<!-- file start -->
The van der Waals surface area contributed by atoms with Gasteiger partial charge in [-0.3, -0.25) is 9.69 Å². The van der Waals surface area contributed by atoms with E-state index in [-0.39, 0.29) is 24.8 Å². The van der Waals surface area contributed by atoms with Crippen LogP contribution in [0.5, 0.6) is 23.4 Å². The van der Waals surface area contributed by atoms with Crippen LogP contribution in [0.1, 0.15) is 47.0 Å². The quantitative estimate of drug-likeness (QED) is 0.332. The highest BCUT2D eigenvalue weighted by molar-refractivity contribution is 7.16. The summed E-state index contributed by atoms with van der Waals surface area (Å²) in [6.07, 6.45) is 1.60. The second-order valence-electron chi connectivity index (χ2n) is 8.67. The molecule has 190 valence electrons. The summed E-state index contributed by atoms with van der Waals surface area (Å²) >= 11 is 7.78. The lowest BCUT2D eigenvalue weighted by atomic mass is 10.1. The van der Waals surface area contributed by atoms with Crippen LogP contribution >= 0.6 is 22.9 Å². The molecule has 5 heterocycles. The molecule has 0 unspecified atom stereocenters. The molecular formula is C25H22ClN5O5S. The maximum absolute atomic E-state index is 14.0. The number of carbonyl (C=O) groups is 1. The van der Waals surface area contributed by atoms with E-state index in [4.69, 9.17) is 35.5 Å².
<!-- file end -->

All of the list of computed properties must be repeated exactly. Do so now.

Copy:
The van der Waals surface area contributed by atoms with Gasteiger partial charge in [-0.3, -0.25) is 9.69 Å². The van der Waals surface area contributed by atoms with E-state index in [-0.39, 0.29) is 24.8 Å². The van der Waals surface area contributed by atoms with Crippen LogP contribution in [0.5, 0.6) is 23.4 Å². The van der Waals surface area contributed by atoms with Crippen LogP contribution in [0.1, 0.15) is 47.0 Å². The quantitative estimate of drug-likeness (QED) is 0.332. The highest BCUT2D eigenvalue weighted by molar-refractivity contribution is 7.16. The summed E-state index contributed by atoms with van der Waals surface area (Å²) in [6.07, 6.45) is 1.60. The second-order valence-electron chi connectivity index (χ2n) is 8.67. The molecule has 190 valence electrons. The summed E-state index contributed by atoms with van der Waals surface area (Å²) >= 11 is 7.78. The lowest BCUT2D eigenvalue weighted by atomic mass is 10.1. The van der Waals surface area contributed by atoms with Crippen LogP contribution >= 0.6 is 22.9 Å². The molecule has 5 heterocycles. The molecule has 0 unspecified atom stereocenters. The molecular formula is C25H22ClN5O5S. The maximum absolute atomic E-state index is 14.0. The number of carbonyl (C=O) groups is 1. The van der Waals surface area contributed by atoms with E-state index in [4.69, 9.17) is 35.5 Å².